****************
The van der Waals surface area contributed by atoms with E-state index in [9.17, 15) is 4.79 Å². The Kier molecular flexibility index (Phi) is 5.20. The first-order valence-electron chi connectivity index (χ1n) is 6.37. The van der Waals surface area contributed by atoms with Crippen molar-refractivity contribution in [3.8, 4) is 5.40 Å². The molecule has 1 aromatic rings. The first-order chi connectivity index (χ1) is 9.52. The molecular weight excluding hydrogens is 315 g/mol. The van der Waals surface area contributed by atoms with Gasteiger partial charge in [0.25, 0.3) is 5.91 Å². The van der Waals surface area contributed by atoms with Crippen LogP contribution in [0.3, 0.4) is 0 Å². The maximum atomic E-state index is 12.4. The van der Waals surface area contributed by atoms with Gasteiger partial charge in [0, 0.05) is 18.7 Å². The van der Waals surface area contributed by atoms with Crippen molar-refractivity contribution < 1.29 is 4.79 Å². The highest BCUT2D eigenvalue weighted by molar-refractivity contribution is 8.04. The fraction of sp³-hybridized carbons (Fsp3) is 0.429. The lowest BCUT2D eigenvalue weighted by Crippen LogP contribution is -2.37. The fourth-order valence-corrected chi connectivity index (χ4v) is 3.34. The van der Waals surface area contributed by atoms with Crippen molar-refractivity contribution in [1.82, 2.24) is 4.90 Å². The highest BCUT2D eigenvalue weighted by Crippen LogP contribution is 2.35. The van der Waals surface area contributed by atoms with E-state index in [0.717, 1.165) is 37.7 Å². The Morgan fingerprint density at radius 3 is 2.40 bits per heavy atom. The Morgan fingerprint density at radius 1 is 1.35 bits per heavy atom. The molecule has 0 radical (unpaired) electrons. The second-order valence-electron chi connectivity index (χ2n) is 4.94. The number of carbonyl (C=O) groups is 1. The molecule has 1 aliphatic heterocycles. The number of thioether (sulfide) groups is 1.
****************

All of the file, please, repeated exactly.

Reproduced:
The van der Waals surface area contributed by atoms with E-state index in [9.17, 15) is 4.79 Å². The Kier molecular flexibility index (Phi) is 5.20. The first-order valence-electron chi connectivity index (χ1n) is 6.37. The van der Waals surface area contributed by atoms with Crippen molar-refractivity contribution in [3.8, 4) is 5.40 Å². The molecule has 1 aromatic rings. The first-order chi connectivity index (χ1) is 9.52. The molecular weight excluding hydrogens is 315 g/mol. The van der Waals surface area contributed by atoms with Gasteiger partial charge in [0.25, 0.3) is 5.91 Å². The van der Waals surface area contributed by atoms with Crippen LogP contribution in [0.3, 0.4) is 0 Å². The maximum atomic E-state index is 12.4. The van der Waals surface area contributed by atoms with Gasteiger partial charge in [0, 0.05) is 18.7 Å². The van der Waals surface area contributed by atoms with Crippen molar-refractivity contribution < 1.29 is 4.79 Å². The highest BCUT2D eigenvalue weighted by molar-refractivity contribution is 8.04. The fraction of sp³-hybridized carbons (Fsp3) is 0.429. The lowest BCUT2D eigenvalue weighted by Crippen LogP contribution is -2.37. The fourth-order valence-corrected chi connectivity index (χ4v) is 3.34. The van der Waals surface area contributed by atoms with Crippen molar-refractivity contribution in [1.82, 2.24) is 4.90 Å². The highest BCUT2D eigenvalue weighted by Crippen LogP contribution is 2.35. The van der Waals surface area contributed by atoms with E-state index in [0.717, 1.165) is 37.7 Å². The Morgan fingerprint density at radius 3 is 2.40 bits per heavy atom. The Morgan fingerprint density at radius 1 is 1.35 bits per heavy atom. The molecule has 0 radical (unpaired) electrons. The second-order valence-electron chi connectivity index (χ2n) is 4.94. The number of carbonyl (C=O) groups is 1. The molecule has 1 aliphatic heterocycles. The number of thioether (sulfide) groups is 1.